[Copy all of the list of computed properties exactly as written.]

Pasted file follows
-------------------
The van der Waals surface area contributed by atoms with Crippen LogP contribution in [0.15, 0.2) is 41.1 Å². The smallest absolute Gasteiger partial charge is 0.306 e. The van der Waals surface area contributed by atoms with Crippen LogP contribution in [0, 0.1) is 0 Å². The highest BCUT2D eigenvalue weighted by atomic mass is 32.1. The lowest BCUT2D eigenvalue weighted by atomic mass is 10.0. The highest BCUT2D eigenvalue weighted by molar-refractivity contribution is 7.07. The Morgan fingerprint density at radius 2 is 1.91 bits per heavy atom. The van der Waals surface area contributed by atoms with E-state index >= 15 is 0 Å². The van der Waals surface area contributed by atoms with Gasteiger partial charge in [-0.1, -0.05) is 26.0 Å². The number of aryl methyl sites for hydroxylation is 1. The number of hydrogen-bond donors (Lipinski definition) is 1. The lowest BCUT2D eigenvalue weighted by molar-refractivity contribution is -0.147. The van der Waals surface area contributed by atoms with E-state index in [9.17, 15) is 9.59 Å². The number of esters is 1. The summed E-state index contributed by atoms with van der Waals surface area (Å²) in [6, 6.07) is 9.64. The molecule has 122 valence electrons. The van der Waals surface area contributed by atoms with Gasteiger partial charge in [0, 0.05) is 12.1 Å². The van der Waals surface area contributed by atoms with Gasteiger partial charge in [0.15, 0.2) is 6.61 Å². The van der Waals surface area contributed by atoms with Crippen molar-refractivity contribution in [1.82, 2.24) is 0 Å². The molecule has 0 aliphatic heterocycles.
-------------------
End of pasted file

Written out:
The van der Waals surface area contributed by atoms with Crippen LogP contribution in [0.15, 0.2) is 41.1 Å². The smallest absolute Gasteiger partial charge is 0.306 e. The van der Waals surface area contributed by atoms with Crippen LogP contribution in [0, 0.1) is 0 Å². The highest BCUT2D eigenvalue weighted by atomic mass is 32.1. The lowest BCUT2D eigenvalue weighted by atomic mass is 10.0. The highest BCUT2D eigenvalue weighted by molar-refractivity contribution is 7.07. The Morgan fingerprint density at radius 2 is 1.91 bits per heavy atom. The van der Waals surface area contributed by atoms with E-state index >= 15 is 0 Å². The van der Waals surface area contributed by atoms with Gasteiger partial charge in [-0.1, -0.05) is 26.0 Å². The number of aryl methyl sites for hydroxylation is 1. The number of hydrogen-bond donors (Lipinski definition) is 1. The lowest BCUT2D eigenvalue weighted by molar-refractivity contribution is -0.147. The van der Waals surface area contributed by atoms with E-state index in [9.17, 15) is 9.59 Å². The number of esters is 1. The summed E-state index contributed by atoms with van der Waals surface area (Å²) in [6, 6.07) is 9.64. The molecule has 122 valence electrons. The van der Waals surface area contributed by atoms with Gasteiger partial charge in [0, 0.05) is 12.1 Å². The van der Waals surface area contributed by atoms with Gasteiger partial charge in [0.15, 0.2) is 6.61 Å². The van der Waals surface area contributed by atoms with Crippen molar-refractivity contribution in [1.82, 2.24) is 0 Å². The molecule has 0 aliphatic heterocycles.